I suspect this has some relevance to TUNE, but I'm not exactly sure what. Or maybe you're making a different point altogether? Inquiring minds want to know.

P.S. Yeah, I am a native speaker of Tamil.

# Michael S. Kaplan on Sunday, September 17, 2006 8:08 AM:

Hello Ambarish,

Well, not just yet. I am trying to build up a framework with my overall understanding of the issues, for several reasons:

1) so that if my understanding has flaws in it they can be corrected
2) so that if my understanding does not have flaws in it (or once it is so) I can have at a minimum the credibilty that they provide me
3) to help others who don't know the situation understand it

I originally got involved with Tamil because I saw some brilliant people in a community that were having a little trouble intergrating their opinions with Unicode and I wanted to help correct that mismatch if I could. And although I believe I have been succcessful on some fronts, I have been wildly unsuccessful at helping to integrate those forces in Tamil Nadu who have convinced themselves that they need a new 16-bit standard. I want to be able to communicate with these people, even if in the end we still disagree, at the very least both of us will understand better the points each is making....

The big question for you (and all native speakers of Tamil who are reading this post) is -- how is my understanding so far? Any flaws in the reasoning yet? :-)

# vishnu vyas on Sunday, September 17, 2006 1:18 PM:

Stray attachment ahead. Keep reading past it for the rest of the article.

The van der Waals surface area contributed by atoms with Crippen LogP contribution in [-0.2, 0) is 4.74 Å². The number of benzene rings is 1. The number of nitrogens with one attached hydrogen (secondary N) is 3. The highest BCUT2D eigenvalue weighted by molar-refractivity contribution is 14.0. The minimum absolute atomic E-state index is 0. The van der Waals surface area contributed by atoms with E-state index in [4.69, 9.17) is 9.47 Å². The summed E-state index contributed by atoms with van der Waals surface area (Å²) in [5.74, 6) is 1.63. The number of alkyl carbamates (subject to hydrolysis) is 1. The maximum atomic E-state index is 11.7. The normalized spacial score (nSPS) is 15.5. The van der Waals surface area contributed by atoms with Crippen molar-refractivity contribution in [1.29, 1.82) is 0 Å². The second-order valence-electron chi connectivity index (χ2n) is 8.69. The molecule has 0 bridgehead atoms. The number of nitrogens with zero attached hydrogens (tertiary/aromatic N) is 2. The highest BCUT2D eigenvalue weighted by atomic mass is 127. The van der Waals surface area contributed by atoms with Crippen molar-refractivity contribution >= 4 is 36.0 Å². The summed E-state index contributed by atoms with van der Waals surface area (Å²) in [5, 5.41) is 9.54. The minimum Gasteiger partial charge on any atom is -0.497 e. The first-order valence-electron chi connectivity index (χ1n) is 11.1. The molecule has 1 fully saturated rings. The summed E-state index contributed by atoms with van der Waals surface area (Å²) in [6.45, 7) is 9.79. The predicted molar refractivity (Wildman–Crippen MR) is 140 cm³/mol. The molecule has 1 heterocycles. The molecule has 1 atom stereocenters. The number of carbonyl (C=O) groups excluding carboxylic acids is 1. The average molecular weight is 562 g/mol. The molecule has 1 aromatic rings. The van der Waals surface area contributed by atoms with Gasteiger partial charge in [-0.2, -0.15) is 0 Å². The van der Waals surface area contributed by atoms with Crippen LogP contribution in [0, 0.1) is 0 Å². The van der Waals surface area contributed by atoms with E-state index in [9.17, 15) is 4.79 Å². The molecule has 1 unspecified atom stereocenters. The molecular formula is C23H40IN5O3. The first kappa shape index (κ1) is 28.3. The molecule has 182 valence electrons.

Hello,

I don't see whats wrong with solution 1.

For example, when some one wants to type kee, they type the vowel mark for kee (in tamil called the kokki) and then the consonant for ka.
People won't see that as reading it as 'eek'.. Because from a native tamil speakers point of view, the mark serves to modify the following consonant and thus it doesn't have any sound of its own. there is no jumping through the mental hoops business here.

On the other hand, if they really want to spell out "eek", they can use the the tamil vowel (aee) followed by k and the pulli. (in my opinion the pulli should be something that should be accessible by pressing shift or something).

I guess I have been clear ...
(I'm a native tamil speaker too..)



# Michael S. Kaplan on Sunday, September 17, 2006 2:14 PM:

I'm not saying there is anything wrong with it, at all (it is probably how things are often written and typed, as I said!).

But it does mean that what people read and what they write are two different things. Basically, it is the difference between logical order and visual order.

There are huge benefits to logical ordering, whether one considers collation or many other kinds of text processing. and certainly when it comes to input, everyone I have talked to so far considers it more natural to type k - e - e to get kee rather than having to type e - e - k to get kee.

I will actually be talking more about input in my next post. :-)

# RubenP on Sunday, September 17, 2006 4:56 PM: